What is CPU HLT ?
In A7V BIOS Version 1003 the CPU was considerably
cooler when idling (doing nothing) than in all newer versions. This
was due to the fact that this version allowed the CPU to be stopped
via the HLT function. If it had nothing to do, it would be stopped
and consume less power, generating less heat.
You may read more on this behaviour in the article
What happens when HLT is active ?
The CPU only draws very little current while it is
in HLT mode. The value depends on CPU type, frequency and voltage,
but may be somewhere around 10A. As soon as the CPU gets some work
again, it leaves HLT mode and begins drawing the normal amount of
current, somewhere around 30-40A.
Why was HLT disabled ?
When leaving HLT mode the CPU draws the higher current
instantly. The onboard voltage regulator has to keep
the CPU's core voltage (Vcore) steady. When the load shifts (meaning
the current drawn is variated) it has to re-regulate Vcore to get
it back into the limits allowed for the CPU. Now, if there is such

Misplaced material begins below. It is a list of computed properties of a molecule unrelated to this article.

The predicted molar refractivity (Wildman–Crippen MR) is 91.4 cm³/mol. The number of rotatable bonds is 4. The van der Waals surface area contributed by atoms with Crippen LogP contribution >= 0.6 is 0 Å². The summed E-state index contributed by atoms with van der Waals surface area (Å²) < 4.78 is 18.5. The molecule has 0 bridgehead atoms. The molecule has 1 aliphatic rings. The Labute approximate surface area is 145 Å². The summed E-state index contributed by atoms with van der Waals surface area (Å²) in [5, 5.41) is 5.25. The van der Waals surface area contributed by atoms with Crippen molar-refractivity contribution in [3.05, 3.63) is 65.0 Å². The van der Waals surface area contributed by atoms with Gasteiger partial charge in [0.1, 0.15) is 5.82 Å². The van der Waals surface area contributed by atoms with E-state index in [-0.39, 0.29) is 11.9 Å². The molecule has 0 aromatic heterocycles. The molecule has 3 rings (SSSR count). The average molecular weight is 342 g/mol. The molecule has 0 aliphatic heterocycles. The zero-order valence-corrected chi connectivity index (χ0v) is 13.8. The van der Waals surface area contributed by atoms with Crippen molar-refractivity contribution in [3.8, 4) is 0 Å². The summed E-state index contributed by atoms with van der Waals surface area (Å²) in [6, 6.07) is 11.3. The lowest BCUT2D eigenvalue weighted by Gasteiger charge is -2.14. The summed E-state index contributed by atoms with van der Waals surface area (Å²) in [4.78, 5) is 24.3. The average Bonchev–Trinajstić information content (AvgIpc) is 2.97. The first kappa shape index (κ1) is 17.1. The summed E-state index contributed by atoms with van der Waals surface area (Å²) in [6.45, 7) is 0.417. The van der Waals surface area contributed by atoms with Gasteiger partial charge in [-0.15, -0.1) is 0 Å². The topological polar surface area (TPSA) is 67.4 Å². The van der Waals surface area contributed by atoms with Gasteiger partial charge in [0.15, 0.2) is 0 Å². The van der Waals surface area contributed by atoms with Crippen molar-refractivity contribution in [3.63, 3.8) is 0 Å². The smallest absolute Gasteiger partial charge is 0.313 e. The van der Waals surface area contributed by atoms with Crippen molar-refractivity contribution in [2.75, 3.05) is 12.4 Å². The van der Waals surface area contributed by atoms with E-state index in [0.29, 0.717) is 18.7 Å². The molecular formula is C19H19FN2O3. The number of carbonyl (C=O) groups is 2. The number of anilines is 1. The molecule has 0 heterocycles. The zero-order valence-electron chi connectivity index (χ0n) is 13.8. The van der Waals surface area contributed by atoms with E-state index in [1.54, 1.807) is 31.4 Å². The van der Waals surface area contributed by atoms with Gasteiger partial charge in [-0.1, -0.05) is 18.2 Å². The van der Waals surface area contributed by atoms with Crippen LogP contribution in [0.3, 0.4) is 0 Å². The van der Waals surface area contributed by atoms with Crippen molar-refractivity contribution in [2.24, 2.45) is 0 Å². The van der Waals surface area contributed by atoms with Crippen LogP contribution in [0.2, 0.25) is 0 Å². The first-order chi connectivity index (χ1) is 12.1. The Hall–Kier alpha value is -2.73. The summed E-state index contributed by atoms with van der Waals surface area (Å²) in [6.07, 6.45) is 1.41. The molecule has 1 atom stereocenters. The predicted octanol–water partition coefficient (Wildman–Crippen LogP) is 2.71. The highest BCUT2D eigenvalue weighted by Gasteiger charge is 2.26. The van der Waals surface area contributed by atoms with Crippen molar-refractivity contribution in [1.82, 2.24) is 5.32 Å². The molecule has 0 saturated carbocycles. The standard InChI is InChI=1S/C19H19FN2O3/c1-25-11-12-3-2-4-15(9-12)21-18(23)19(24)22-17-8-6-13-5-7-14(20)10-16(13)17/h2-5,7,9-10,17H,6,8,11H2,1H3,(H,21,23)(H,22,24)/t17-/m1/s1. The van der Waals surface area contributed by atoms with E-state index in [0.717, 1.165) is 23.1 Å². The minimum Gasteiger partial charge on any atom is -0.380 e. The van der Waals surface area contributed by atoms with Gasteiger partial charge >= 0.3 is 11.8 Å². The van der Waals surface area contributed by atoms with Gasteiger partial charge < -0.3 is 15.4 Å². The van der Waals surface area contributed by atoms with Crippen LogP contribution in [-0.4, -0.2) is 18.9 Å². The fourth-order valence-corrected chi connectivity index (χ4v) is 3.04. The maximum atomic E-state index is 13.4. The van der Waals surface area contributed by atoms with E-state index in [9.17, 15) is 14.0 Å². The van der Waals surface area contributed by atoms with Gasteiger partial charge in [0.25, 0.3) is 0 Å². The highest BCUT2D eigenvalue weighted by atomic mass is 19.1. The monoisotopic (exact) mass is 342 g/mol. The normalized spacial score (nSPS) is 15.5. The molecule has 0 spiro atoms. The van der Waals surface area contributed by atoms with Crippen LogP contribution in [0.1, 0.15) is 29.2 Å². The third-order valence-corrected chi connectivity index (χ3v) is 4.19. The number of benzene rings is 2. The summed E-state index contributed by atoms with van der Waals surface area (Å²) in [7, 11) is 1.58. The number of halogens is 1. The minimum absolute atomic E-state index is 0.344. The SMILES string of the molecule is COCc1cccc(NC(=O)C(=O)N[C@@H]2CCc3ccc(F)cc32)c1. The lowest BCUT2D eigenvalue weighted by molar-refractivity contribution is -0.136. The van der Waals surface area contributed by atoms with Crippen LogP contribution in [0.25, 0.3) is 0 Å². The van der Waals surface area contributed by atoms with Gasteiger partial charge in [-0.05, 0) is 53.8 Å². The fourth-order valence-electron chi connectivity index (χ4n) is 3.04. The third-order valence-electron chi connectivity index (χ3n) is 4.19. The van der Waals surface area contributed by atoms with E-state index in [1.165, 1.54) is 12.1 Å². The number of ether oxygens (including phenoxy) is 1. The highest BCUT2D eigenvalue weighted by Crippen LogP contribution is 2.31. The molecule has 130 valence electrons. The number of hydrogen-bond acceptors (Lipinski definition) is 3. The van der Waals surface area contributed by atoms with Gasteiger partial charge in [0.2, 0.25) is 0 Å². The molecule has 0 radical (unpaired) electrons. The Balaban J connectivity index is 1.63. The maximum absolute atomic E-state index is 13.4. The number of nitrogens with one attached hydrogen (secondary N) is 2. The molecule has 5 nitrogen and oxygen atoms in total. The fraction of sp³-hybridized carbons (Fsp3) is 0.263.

a load shift as from 10A to 40A almost instantly, the voltage regulator
struggles to keep the voltage, but for a very short time can't do
so. This is directly after the load shift. Depending on the CPU
and many other factors, the resulting wrong voltage (too low or
too high), if only present for a few fractions of a second, can
lead to a system crash. This is what you see as a lockup, reboot
or simply a blue screen.
Although this link is in german, it supports what
is written here:ASUS
So, if HLT is disabled, the CPU draws more current
while idle. The load shift when it gets back to work is significantly
smaller, let's say from 30A to 40A. Thus, disabling HLT makes a
mainboard a lot more stable, especially when it's equipped with
a mediocre voltage regulator. Many AMD mainboards use very mediocre
voltage regulators. The A7V for has only a 2 stage regulator as
opposed to potentially better 3 stage regulators on other mainboards.
I can't comment on the A7V regulator's quality, though. Being 2
stage does not automatically mean it's bad...
Should I reenable HLT ?
This depends on what you want.
Leave HLT disabled for a more stable System.
Enable HLT for a longer CPU Life. Remember, for electronic
components 7 to 10 °C more temperature (constantly) mean half
life time !
If you want to reenable HLT, use a special BIOS by
use the register hack described in Reenabling
Idle mode, or use a (working!) software cooling programm.
What to do ?
I prefer a stable System any day, so I recommend leaving
HLT disabled. This means simply use a BIOS newer than 1003, if possible
the most recent one (1008 as of today). Don't use the register hack
and don't use any software cooling (including the one in ASUS probe)